How to Compare Different Cities

18 Jul How to Compare Different Cities

It’s time. You’re moving! However, before you make the big leap; have you considered whether the city you chose is right for you?

All cities in the U.S. have individual pros and cons, so to speak, and it’s not a bad idea to compare them beforehand. Moving to a new place can be costly, time consuming and draining; hence why it’s best to make sure that it’s the right place for you!

When deciding which city you will call home you must keep in mind crime rates, neighborhoods, cost of living and schools. Whether they seem important to you now or not, they might be important when, and if, the time comes to sell.


Comparing Neighborhoods

If you looked at a satellite-enhanced map online and saw rows of rooftops, would you really know what kind of neighborhood it was? It is essential to scout out your potential neighborhood and do some in-depth research.

Consider the type of neighborhood you currently live in. Do you want to find one similar, or upgrade? If you have children, you might consider whether if there is a park nearby or similar family-oriented amenities. Use crime rates and public housing data to find a place in which you and your family will feel comfortable.

Cost of Living

Cost of living is commonly overlooked when moving to a new city. Depending on where you are going, you run the risk of price shock.

You might think your current daycare costs are reasonable, but in larger cities – get ready to be surprised! Comparing food costs, list prices for houses, and even utilities will better prepare you to live based on your new salary and within your means.

Crime Rates

Your job may require you to be in a highly-populated city. That doesn’t mean you have to live inside its city limits. Statistics show that higher populations have a direct impact on crime rates. Why? Because crimes thrive on anonymity. Urban areas provide more opportunities for random assaults.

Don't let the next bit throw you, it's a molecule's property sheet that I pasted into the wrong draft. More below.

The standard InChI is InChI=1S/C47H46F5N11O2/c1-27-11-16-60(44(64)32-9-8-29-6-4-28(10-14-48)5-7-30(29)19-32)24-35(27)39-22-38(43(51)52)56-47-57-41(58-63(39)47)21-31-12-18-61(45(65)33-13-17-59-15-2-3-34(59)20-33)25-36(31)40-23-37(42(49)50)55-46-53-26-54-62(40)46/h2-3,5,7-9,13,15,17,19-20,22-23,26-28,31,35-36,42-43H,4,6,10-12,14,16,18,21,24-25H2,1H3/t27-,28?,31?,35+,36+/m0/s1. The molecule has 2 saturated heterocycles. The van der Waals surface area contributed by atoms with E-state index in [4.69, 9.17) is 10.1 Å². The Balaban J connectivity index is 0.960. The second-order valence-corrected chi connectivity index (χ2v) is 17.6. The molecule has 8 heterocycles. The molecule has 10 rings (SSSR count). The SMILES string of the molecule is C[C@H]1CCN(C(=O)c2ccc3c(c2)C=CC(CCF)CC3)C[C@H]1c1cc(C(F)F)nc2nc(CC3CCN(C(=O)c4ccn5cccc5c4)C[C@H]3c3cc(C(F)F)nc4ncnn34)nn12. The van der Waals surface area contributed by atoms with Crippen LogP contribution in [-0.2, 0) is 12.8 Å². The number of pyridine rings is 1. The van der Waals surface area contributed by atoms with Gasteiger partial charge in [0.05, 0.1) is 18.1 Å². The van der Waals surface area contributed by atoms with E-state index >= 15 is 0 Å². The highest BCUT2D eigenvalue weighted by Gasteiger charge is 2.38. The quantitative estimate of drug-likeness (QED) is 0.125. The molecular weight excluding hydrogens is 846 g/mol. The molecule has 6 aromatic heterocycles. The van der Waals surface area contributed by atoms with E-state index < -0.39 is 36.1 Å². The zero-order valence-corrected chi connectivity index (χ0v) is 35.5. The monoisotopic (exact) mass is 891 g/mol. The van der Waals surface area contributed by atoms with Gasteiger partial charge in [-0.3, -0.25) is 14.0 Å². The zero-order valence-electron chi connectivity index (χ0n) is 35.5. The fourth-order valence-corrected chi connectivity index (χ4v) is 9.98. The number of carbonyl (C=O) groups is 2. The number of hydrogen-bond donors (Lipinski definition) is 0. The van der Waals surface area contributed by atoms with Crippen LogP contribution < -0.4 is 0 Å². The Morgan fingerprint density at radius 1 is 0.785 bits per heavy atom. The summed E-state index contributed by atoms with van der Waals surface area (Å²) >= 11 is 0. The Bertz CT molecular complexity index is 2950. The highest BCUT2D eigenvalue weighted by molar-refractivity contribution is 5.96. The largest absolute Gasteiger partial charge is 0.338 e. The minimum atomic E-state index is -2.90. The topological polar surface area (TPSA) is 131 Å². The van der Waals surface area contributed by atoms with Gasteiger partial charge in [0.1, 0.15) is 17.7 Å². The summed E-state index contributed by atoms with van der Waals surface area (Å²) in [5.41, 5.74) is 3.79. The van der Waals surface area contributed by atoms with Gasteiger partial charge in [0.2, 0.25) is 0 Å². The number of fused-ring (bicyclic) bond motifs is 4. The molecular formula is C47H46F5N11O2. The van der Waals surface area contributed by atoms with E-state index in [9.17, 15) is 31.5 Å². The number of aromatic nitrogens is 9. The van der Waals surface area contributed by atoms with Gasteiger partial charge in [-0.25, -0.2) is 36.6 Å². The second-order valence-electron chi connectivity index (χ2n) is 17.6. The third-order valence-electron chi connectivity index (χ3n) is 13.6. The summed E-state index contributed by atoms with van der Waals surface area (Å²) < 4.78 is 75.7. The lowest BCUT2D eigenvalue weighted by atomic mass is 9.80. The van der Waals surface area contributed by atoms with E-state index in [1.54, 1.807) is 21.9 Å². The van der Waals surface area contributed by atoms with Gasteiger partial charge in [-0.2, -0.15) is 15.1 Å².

Though the crime stats are always informative, they are not always definitive.

Some cities have done very well in reducing crime rates, including Seattle and NYC, other’s not so well, hence why it’s important to weigh-in this data in your decision making.


If you have children, want children, or will never have children the school district has a huge influence on the potential house you choose. Not only in respect to school taxes but the school district can sometimes dictate the value of the house itself.

Recent studies have shown that houses near the best schools are being purchased at premium prices. If you find a neighborhood, it’s always a good idea to look into the school district’s test scores and the ratio of teachers vs. students to give you an orientation on your next big investment.

Again, even if you aren’t planning on having children, consider the resell value of your home in a nice school district versus a not so privileged one.

The Bottom Line

The best thing to do before a big move, is to be prepared. The more research you do, the better. There are many sources of quantifiable data out there than can help you.

These are some additional factors/metrics that you’d might want to consider when comparing two cities:

  • Employment rates
  • Police officer per population ratio
  • Mobility and transportation
  • Retail and shopping amenities
  • Healthcare and hospitals
  • Sports and fitness amenities
  • Arts and cultural amenities


If you’re looking for expert advice on the logistics of a relocation, give us a call at 1-800-940-1939. Located in Seattle, Neighbors Relocation Services can help you with a local, interstate, and international move. Give us a call today for a free consultation.

Call Now